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Myloplus rubripinnis

Redhook

Classification

Characidae. Subfamily: Serrasalminae

Distribution

This species occurs over much of northern South America. It’s been recorded from Ecuador, Venezuela, Colombia, Guyana, Suriname, French Guiana, Peru and Brazil. It occurs in a number of major river systems, including the Amazon and Rio Orinoco.

Habitat

Usually found in slower-moving sections of rivers, especially where growth of marginal or overhanging vegetation is dense.

Maximum Standard Length

10″ (25cm)

Aquarium SizeTop ↑

A group of adult fish will require a tank of at least 72″ x 15″ x 15″ (180cm x 37.5cm x 37.5cm) – 265 litres. Length and width are more important than height. Juvenile fish can be housed in smaller aquaria.

Maintenance

Inhabits densely planted river tributaries in the wild. The difficulty in replicating this in captivity is that the species is an avid plant-eater! Hardy plants should be chose but will still need to be replaced regularly. Artificial plants could be used as an alternative as some of the fabric and silk-type plants that are now available make convincing fakes. Redhooks can be nervous fish, so dim lighting and areas of refuge will boost their confidence.

Water Conditions

Temperature: 73-81°F (23-27°C)

pH: 6.0 – 7.0

Hardness: Up to 10°H

Diet

A herbivorous species, in nature it feeds chiefly on the leaves of submerged or marginal vegetation, including terrestrial plants. Provide a large amount of vegetable matter in the diet, including; courgette, cucumber, peas, spring greens and other green vegetables. Commercial foods such as algae wafers, spirulina and vegetable flake are also recommended. Silver dollars will also accept the majority of aquarium foods and will relish such treats as bloodworm and brineshrimp.

Behaviour and CompatibilityTop ↑

Best kept in groups of at least five fish. Generally peaceful community fish and can be kept with other larger peaceful species. Much smaller fish may be eaten. Metynnis mainly occupy the middle and top areas of the aquarium, so it is a good idea to select tankmates that occupy both the bottom of the tank to add contrast. Larger peaceful catfish such as plecos and doradids would be a good choice.

Sexual Dimorphism

Not known – male may have longer anal fin.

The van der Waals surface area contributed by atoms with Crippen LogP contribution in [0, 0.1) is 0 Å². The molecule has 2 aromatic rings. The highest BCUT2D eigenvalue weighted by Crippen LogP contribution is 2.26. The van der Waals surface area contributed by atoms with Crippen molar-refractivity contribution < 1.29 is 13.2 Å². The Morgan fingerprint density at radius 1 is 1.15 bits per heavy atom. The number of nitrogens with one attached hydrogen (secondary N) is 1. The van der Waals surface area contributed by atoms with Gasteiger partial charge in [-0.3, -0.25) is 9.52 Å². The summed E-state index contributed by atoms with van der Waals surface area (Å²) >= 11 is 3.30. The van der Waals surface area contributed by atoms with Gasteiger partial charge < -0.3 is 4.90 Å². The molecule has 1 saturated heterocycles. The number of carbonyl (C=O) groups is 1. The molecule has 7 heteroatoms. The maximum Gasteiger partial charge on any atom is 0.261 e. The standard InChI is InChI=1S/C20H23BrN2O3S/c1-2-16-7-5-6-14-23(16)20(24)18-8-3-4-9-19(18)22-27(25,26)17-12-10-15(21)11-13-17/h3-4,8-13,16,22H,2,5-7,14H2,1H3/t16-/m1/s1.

Reproduction

Not achieved in the hobby.

NotesTop ↑

The Redhook is another species commonly sold as a Silver Dollar in the trade. It can be distinguished from those species as the black-trimmed, red anal fin is much more obvious than any of the metynnis species. The Redhook is also capable of growing much larger than its Silver Dollar relatives. This species was until recently referred to as myleus rubripinnis and is still widel y referred to as such.

The Redhook is sometimes described as a difficult fish to care for but, given a large enough aquarium, correct feeding and good water quality, it should not pose many problems.

One Response to “Myloplus rubripinnis (Redhook)”

  • Captaintim

    I just wanted to mention a couple things…

    In regards to distinguishing between redhooks and other silver dollars, redhooks (and their black barred cousins) have a much smaller adipose fin which is a far easier distinguishing feature for me since I often see stunning red colors on even the common Metynnis species.

    Also, so far as sexual dimorphism, I was wondering if someone could shed some light on the subject. I have not seen anything anywhere online to indicate this, but a friend who keeps these tells me that he distinguishes adults based on the shape of the anal fin. If the anal fin points outward towards the tail, and then down to a point, then it is female (he also seems to believe that the more defined pink bellies are a female trait as well). If the anal fin goes relatively straight down vertically and makes the classic “J” shape, then it is male. I personally keep 12 large redhooks in my tank and going from their breeding behavior, I can attest that there must be some validity to this, as the pairing that occurs does coincide with these rules.


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